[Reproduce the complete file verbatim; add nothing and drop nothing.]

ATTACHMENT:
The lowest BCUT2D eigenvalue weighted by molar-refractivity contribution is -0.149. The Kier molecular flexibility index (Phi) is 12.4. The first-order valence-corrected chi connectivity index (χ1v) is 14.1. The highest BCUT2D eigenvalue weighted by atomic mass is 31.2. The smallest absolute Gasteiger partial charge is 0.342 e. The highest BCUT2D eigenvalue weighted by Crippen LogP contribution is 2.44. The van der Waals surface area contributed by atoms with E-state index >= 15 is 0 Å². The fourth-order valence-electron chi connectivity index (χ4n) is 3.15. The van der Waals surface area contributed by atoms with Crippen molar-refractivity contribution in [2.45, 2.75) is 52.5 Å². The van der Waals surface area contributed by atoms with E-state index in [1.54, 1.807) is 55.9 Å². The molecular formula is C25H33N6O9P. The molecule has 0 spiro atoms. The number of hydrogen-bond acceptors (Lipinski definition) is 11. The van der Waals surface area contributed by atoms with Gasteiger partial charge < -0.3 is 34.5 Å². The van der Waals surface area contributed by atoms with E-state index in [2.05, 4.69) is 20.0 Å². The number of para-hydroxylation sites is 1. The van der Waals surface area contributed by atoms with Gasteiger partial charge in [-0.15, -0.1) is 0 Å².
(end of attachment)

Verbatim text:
The lowest BCUT2D eigenvalue weighted by molar-refractivity contribution is -0.149. The Kier molecular flexibility index (Phi) is 12.4. The first-order valence-corrected chi connectivity index (χ1v) is 14.1. The highest BCUT2D eigenvalue weighted by atomic mass is 31.2. The smallest absolute Gasteiger partial charge is 0.342 e. The highest BCUT2D eigenvalue weighted by Crippen LogP contribution is 2.44. The van der Waals surface area contributed by atoms with E-state index >= 15 is 0 Å². The fourth-order valence-electron chi connectivity index (χ4n) is 3.15. The van der Waals surface area contributed by atoms with Crippen molar-refractivity contribution in [2.45, 2.75) is 52.5 Å². The van der Waals surface area contributed by atoms with E-state index in [1.54, 1.807) is 55.9 Å². The molecular formula is C25H33N6O9P. The molecule has 0 spiro atoms. The number of hydrogen-bond acceptors (Lipinski definition) is 11. The van der Waals surface area contributed by atoms with Gasteiger partial charge < -0.3 is 34.5 Å². The van der Waals surface area contributed by atoms with E-state index in [2.05, 4.69) is 20.0 Å². The number of para-hydroxylation sites is 1. The van der Waals surface area contributed by atoms with Gasteiger partial charge in [-0.15, -0.1) is 0 Å².